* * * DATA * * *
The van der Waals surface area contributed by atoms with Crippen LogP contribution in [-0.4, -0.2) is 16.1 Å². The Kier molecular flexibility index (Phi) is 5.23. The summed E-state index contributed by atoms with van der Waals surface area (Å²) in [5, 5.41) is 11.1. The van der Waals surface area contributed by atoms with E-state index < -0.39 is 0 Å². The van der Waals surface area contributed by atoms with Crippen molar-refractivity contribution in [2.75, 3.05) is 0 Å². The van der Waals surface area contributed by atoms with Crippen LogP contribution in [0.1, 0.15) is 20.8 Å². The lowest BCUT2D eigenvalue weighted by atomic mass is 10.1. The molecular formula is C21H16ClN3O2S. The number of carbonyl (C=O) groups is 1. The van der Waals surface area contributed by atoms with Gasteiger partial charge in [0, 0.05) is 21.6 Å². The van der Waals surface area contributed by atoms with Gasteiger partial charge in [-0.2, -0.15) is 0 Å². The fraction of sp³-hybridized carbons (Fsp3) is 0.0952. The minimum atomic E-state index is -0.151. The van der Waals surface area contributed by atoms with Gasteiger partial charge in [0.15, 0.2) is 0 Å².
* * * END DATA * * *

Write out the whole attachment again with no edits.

The van der Waals surface area contributed by atoms with Crippen LogP contribution in [-0.4, -0.2) is 16.1 Å². The Kier molecular flexibility index (Phi) is 5.23. The summed E-state index contributed by atoms with van der Waals surface area (Å²) in [5, 5.41) is 11.1. The van der Waals surface area contributed by atoms with E-state index < -0.39 is 0 Å². The van der Waals surface area contributed by atoms with Crippen molar-refractivity contribution in [2.75, 3.05) is 0 Å². The van der Waals surface area contributed by atoms with Crippen LogP contribution in [0.1, 0.15) is 20.8 Å². The lowest BCUT2D eigenvalue weighted by atomic mass is 10.1. The molecular formula is C21H16ClN3O2S. The number of carbonyl (C=O) groups is 1. The van der Waals surface area contributed by atoms with Gasteiger partial charge in [0, 0.05) is 21.6 Å². The van der Waals surface area contributed by atoms with Gasteiger partial charge in [-0.2, -0.15) is 0 Å². The fraction of sp³-hybridized carbons (Fsp3) is 0.0952. The minimum atomic E-state index is -0.151. The van der Waals surface area contributed by atoms with Gasteiger partial charge in [0.15, 0.2) is 0 Å².